Ed Davis of Tremont has cruised the Bahamas in a number of boats, ranging from a replica of Joshua Slocum’s 37-foot converted oyster boat, Spray, to a modified 20-foot surf dory he designed called Tropic Bird. So, when it came time to build a new boat to explore the Caribbean, the boatbuilder, marine surveyor and artist knew exactly what he wanted.
“What we really needed was a houseboat,” he said during a recent interview at his family’s wharf on Goose Cove. Moored a short distance away in the cove is Dancing Seahorse, the recently launched catamaran he and his partner, Lisbeth Faulkner will be living aboard this winter.Mr. Davis and Ms. Faulkner own Seal Cove Pottery on the Kellytown Road. After a busy summer season of making and selling pots and paintings, the couple typically heads to the Bahamas for some rest and relaxation during the winter months. Mr. Davis also uses the time to paint watercolors and oils.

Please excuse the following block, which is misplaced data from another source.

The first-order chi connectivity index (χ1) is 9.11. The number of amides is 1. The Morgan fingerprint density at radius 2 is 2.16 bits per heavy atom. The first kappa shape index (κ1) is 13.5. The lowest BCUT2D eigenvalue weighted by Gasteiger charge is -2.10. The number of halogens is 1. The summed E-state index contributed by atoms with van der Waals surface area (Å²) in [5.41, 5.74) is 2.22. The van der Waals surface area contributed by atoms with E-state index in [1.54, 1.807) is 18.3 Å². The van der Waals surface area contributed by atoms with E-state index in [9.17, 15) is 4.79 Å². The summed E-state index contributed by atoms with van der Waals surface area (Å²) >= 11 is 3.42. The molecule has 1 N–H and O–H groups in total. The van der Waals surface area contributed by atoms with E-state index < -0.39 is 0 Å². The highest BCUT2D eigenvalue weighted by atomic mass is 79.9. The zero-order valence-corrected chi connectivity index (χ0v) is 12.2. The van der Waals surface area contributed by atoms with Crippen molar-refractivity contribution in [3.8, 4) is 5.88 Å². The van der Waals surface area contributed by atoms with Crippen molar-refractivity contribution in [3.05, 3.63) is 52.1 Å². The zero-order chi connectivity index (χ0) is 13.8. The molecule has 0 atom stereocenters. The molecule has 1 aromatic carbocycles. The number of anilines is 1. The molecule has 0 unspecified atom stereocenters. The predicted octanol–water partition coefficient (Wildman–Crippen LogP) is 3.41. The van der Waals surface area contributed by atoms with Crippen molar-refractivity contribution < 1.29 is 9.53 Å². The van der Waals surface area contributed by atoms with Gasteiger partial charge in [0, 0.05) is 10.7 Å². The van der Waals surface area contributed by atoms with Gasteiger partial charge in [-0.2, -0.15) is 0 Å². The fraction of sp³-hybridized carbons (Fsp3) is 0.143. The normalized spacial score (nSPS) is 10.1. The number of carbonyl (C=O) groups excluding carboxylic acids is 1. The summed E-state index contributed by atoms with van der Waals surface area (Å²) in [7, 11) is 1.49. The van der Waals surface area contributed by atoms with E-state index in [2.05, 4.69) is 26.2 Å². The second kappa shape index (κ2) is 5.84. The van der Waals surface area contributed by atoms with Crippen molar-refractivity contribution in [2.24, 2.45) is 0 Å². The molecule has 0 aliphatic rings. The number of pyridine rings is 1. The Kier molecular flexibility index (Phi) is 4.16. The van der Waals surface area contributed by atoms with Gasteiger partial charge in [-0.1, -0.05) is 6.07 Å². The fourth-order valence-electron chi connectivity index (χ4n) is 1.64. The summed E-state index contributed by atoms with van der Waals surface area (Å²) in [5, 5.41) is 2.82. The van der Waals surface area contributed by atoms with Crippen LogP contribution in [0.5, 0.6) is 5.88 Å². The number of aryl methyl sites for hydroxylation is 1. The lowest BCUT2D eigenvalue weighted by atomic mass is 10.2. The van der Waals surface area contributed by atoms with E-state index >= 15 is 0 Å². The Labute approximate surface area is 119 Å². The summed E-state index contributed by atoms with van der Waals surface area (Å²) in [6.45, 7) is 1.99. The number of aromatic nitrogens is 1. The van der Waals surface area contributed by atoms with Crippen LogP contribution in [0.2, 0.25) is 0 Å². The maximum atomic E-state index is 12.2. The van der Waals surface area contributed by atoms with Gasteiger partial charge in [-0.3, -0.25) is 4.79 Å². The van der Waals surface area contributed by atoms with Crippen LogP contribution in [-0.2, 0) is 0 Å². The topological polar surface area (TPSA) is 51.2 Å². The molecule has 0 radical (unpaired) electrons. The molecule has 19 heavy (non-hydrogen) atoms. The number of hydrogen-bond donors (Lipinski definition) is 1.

Dancing Seahorse is the culmination of six years of work. The first two years were spent doodling and making models, “getting ideas I thought would work,” he said.
The new boat had to meet certain criteria. It had to be roomy and well lit; Mr. Davis didn’t want to live below decks “in the basement.” It also had to be seaworthy and have extremely good fuel economy and shallow draft. In short, Mr. Davis said, “We needed a whole different concept for a boat.”
A catamaran seemed the logical place to start.
For more details, see the Mount Desert Islander, on newsstands Wednesday afternoon.